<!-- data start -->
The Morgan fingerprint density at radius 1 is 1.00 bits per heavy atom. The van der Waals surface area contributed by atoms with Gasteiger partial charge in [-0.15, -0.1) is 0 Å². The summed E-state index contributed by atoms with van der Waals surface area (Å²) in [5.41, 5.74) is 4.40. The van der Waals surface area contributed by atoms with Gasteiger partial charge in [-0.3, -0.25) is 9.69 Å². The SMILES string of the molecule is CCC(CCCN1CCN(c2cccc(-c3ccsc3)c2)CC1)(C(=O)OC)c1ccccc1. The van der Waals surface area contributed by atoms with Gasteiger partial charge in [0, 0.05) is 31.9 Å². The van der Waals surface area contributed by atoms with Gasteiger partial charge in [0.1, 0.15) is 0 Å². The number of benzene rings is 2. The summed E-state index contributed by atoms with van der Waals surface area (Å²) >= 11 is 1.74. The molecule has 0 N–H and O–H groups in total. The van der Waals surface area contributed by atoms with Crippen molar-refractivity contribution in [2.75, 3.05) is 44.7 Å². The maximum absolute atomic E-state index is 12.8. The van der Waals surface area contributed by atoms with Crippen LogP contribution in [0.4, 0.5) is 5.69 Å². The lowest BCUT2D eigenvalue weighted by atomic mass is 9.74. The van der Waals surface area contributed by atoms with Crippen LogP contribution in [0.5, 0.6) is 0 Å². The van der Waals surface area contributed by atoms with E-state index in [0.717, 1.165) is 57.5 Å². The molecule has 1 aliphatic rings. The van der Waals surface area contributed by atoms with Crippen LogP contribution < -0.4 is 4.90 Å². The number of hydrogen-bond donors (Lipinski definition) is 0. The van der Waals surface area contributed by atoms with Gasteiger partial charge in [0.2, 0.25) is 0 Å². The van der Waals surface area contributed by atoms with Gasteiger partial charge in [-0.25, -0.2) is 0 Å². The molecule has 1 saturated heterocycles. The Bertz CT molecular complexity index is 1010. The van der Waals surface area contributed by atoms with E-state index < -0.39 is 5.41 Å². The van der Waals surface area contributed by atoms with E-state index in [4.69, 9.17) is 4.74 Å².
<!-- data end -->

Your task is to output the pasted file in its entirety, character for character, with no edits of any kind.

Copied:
The Morgan fingerprint density at radius 1 is 1.00 bits per heavy atom. The van der Waals surface area contributed by atoms with Gasteiger partial charge in [-0.15, -0.1) is 0 Å². The summed E-state index contributed by atoms with van der Waals surface area (Å²) in [5.41, 5.74) is 4.40. The van der Waals surface area contributed by atoms with Gasteiger partial charge in [-0.3, -0.25) is 9.69 Å². The SMILES string of the molecule is CCC(CCCN1CCN(c2cccc(-c3ccsc3)c2)CC1)(C(=O)OC)c1ccccc1. The van der Waals surface area contributed by atoms with Gasteiger partial charge in [0, 0.05) is 31.9 Å². The van der Waals surface area contributed by atoms with Gasteiger partial charge in [0.1, 0.15) is 0 Å². The number of benzene rings is 2. The summed E-state index contributed by atoms with van der Waals surface area (Å²) >= 11 is 1.74. The molecule has 0 N–H and O–H groups in total. The van der Waals surface area contributed by atoms with Crippen molar-refractivity contribution in [2.75, 3.05) is 44.7 Å². The maximum absolute atomic E-state index is 12.8. The van der Waals surface area contributed by atoms with Crippen LogP contribution in [0.4, 0.5) is 5.69 Å². The lowest BCUT2D eigenvalue weighted by atomic mass is 9.74. The van der Waals surface area contributed by atoms with Crippen LogP contribution in [0.5, 0.6) is 0 Å². The van der Waals surface area contributed by atoms with E-state index in [0.717, 1.165) is 57.5 Å². The molecule has 1 aliphatic rings. The van der Waals surface area contributed by atoms with Crippen LogP contribution < -0.4 is 4.90 Å². The number of hydrogen-bond donors (Lipinski definition) is 0. The van der Waals surface area contributed by atoms with Gasteiger partial charge in [0.2, 0.25) is 0 Å². The van der Waals surface area contributed by atoms with Gasteiger partial charge in [-0.25, -0.2) is 0 Å². The molecule has 1 saturated heterocycles. The Bertz CT molecular complexity index is 1010. The van der Waals surface area contributed by atoms with E-state index < -0.39 is 5.41 Å². The van der Waals surface area contributed by atoms with E-state index in [4.69, 9.17) is 4.74 Å².